**CIFAR10**,**CIFAR100**, and**MNIST**are all the standard computer vision datasets.**CIFAR10-Coarse**consists of two superclasses: animals (dog, cat, deer, horse, frog, bird) and vehicles (car, truck, plane, boat).**CIFAR100-Coarse**consists of twenty superclasses. We artificially imbalance subclasses to create**CIFAR100-Coarse-U**. For each superclass, we select one subclass to keep all 500 points, select one subclass to subsample to 250 points, select one subclass to subsample to 100 points, and select the remaining two to subsample to 50 points. We use the original CIFAR100 class index to select which subclasses to subsample: the subclass with the lowest original class index keeps all 500 points, the next subclass keeps 250 points, etc.**MNIST-Coarse**consists of two superclasses: <5 and ≥5.**Waterbirds**[14] is a robustness dataset designed to evaluate the effects of spurious correlations on model performance. The waterbirds dataset is constructed by cropping out birds from photos in the Caltech-UCSD Birds dataset [43], and pasting them on backgrounds from the Places dataset [44]. It consists of two categories: water birds and land birds. The water birds are heavily correlated with water backgrounds and the land birds with land backgrounds, but 5% of the water birds are on land backgrounds, and 5% of the land birds are on water backgrounds. These form the (imbalanced) hidden strata.**ISIC**is a public skin cancer dataset for classifying skin lesions [15] as malignant or benign. 48% of the benign images contain a colored patch, which form the hidden strata.

#### Appendix E.2. Hyperparameters

#### Appendix E.3. Applications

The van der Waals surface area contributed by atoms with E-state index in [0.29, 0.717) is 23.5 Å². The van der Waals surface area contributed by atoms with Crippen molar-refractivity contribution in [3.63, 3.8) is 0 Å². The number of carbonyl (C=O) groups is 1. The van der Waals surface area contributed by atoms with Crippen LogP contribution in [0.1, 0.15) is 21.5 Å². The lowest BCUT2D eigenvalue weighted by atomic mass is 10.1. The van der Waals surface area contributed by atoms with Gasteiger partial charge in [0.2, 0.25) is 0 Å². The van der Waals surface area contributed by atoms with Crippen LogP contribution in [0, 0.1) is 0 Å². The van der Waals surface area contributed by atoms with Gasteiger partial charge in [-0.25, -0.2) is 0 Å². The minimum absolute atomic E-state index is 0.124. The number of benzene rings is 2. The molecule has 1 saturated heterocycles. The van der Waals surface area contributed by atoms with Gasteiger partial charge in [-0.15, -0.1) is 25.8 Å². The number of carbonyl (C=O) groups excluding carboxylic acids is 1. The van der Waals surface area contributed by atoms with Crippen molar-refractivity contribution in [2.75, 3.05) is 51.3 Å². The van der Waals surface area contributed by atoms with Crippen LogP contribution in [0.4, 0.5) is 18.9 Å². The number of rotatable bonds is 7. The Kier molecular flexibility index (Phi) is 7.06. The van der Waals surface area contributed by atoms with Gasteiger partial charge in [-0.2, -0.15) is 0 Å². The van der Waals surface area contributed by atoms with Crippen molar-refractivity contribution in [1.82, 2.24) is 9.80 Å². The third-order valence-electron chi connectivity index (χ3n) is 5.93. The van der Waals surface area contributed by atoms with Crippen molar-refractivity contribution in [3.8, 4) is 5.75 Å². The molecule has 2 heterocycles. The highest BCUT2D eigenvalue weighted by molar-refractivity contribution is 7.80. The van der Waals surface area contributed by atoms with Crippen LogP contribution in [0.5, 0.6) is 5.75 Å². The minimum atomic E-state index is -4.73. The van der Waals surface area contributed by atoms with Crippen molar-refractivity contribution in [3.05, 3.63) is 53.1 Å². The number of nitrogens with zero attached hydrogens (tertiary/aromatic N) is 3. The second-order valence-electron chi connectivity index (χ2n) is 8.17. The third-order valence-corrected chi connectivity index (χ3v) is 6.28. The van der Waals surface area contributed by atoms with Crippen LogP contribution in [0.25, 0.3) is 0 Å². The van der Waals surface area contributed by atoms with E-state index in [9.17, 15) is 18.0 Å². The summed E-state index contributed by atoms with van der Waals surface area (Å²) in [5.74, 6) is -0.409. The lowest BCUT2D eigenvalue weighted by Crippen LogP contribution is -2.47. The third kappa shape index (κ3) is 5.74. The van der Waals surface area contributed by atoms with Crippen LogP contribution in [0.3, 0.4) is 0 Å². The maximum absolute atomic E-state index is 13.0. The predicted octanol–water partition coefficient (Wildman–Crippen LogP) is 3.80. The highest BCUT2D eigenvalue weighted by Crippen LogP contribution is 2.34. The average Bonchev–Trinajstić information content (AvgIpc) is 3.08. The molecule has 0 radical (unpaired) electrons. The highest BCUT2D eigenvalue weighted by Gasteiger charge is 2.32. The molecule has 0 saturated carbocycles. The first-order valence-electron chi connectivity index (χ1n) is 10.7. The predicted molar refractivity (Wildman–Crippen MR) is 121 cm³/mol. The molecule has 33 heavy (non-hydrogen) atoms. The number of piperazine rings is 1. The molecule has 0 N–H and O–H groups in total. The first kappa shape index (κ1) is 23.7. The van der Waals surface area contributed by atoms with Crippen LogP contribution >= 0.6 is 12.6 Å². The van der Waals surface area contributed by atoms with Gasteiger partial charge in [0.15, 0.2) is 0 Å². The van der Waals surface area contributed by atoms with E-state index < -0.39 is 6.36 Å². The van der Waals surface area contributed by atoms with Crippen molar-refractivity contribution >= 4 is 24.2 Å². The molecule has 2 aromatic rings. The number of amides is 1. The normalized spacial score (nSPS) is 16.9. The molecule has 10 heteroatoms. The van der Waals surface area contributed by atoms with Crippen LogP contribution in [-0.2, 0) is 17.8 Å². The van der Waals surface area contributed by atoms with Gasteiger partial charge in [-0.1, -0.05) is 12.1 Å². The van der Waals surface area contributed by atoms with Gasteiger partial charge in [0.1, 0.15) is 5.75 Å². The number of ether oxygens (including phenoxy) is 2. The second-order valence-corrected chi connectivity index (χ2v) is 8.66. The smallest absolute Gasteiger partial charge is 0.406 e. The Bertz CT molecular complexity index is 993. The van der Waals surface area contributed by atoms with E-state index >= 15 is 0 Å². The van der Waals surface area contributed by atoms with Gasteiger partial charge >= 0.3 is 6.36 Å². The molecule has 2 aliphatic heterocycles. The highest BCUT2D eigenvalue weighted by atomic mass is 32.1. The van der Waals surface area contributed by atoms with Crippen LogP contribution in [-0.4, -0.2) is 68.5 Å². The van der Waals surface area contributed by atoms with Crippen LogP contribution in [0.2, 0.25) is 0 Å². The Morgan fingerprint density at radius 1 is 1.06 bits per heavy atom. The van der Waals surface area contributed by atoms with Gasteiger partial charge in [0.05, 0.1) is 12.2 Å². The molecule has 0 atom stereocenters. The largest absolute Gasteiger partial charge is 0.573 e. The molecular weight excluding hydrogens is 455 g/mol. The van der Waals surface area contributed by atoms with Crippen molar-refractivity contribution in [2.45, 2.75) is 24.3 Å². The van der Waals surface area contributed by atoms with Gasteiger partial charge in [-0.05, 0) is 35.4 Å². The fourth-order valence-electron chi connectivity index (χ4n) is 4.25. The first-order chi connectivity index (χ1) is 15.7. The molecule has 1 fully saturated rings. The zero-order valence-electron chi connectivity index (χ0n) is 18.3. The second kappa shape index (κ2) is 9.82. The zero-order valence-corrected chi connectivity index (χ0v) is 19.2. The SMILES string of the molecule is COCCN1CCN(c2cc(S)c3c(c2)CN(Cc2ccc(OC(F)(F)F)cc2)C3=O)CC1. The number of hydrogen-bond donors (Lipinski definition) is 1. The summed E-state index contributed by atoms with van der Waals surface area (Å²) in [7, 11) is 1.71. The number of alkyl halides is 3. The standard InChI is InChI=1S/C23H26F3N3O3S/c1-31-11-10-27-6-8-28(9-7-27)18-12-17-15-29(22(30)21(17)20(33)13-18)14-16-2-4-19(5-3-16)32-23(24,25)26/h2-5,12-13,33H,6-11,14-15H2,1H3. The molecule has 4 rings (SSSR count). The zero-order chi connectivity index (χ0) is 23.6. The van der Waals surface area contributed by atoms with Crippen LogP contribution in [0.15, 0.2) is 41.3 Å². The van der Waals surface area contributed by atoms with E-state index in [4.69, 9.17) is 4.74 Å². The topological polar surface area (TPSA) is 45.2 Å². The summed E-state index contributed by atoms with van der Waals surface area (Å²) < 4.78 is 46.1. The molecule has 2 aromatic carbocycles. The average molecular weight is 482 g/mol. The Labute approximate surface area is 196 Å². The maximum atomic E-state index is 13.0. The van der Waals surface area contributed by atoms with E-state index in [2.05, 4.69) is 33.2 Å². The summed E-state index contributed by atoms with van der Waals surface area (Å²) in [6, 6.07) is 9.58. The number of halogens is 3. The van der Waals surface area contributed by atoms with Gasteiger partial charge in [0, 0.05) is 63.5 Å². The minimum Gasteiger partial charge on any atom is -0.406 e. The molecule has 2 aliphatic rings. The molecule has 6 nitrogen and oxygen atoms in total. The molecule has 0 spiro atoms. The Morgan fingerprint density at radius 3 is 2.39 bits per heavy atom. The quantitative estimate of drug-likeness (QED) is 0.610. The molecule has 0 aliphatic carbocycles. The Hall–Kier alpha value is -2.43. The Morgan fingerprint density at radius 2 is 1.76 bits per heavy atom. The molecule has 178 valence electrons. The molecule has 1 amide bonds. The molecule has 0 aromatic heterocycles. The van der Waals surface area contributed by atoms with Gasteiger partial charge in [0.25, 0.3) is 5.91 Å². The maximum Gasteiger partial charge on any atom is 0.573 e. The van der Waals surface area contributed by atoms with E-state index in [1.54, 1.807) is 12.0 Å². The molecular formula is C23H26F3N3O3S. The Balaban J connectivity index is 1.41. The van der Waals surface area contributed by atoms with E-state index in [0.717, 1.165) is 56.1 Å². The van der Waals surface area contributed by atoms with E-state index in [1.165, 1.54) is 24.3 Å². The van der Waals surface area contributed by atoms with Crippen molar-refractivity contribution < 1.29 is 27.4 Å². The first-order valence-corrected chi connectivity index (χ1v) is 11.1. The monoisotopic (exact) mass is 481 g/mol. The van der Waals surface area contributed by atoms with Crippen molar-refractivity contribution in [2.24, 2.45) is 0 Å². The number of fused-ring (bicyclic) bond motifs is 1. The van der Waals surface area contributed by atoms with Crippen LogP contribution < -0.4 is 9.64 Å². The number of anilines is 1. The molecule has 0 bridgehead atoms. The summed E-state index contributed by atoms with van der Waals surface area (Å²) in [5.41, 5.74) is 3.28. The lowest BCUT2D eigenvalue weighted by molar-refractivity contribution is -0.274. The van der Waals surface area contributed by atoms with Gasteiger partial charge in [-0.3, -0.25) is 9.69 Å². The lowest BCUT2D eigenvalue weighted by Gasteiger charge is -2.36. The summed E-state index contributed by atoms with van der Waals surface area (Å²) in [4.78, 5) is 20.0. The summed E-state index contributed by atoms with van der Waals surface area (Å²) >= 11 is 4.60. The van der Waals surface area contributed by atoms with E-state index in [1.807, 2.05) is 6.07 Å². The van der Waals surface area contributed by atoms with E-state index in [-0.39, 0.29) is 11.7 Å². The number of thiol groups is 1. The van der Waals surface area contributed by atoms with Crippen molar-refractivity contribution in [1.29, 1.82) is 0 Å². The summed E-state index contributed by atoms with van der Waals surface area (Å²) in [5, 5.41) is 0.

#### Appendix E.3.1. Robustness against Worst-Group Performance

#### Appendix E.3.2. Robustness against Noise

#### Appendix E.3.3. Minimal Coreset Construction

## Appendix F. Additional Experimental Results

#### Appendix F.1. Performance of ${L}_{attract}$

**Table A2.**Performance of ${L}_{spread}$ compared to ${L}_{SC}$ and using ${L}_{attract}$ on its own. Best in bold.

End Model Perf. | ||||
---|---|---|---|---|

Dataset | ${\mathit{L}}_{\mathbf{SS}}$ | ${\mathit{L}}_{\mathbf{SC}}$ | ${\mathit{L}}_{\mathbf{attract}}$ | ${\mathit{L}}_{\mathbf{spread}}$ |

CIFAR10 | 89.7 | 90.9 | 91.3 | 91.5 |

CIFAR100 | 68.0 | 67.5 | 68.9 | 69.1 |

#### Appendix F.2. Sample Complexity

**Figure A1.**Performance of training ViT with ${L}_{spread}$ compared to training with ${L}_{SC}$ and ${L}_{SS}$ on CIFAR10 at various amounts of labeled data. ${L}_{spread}$ outperforms the baselines at each point. The cross entropy head here is trained with 1% labeled data to isolate the effect of training data on the contrastive losses.

#### Appendix F.3. Noisy Labels

#### Appendix F.3.1. Debiasing Noisy Contrastive Loss

#### Noise-Aware Triplet Loss

**Lemma**

**A3.**

**Proof.**

**Lemma**

**A4.**

**Proof.**

**Proposition**

**A1.**

**Observation**

**A2.**

#### Appendix F.3.2. Additional Noisy Label Results

**Figure A2.**Performance of models under various amounts of label noise for the contrastive loss head, and various amounts of clean training data for the cross entropy loss.

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**Figure 1.**Classes contain critical information that is not explicitly encoded in the class labels. Supervised contrastive learning (

**left**) loses this information, since it maps unlabeled strata such as sleeping cats, jumping cats, and swatting cat to a single embedding. We introduce a new loss function ${L}_{spread}$ that prevents class collapse and maintains strata distinctions. ${L}_{spread}$ produces higher-quality embeddings, which we evaluate with three downstream applications.

**Figure 2.**${L}_{spread}$ produces embeddings that are qualitatively better than those produced by ${L}_{SC}$. We show t-SNE visualizations of embeddings for the CIFAR10 test set and report cosine similarity metrics (average intracluster cosine similarities, and similarities between individual points and the class cluster). ${L}_{spread}$ produces lower intraclass cosine similarity and embeds images from rare strata further out over the hypersphere than ${L}_{SC}$.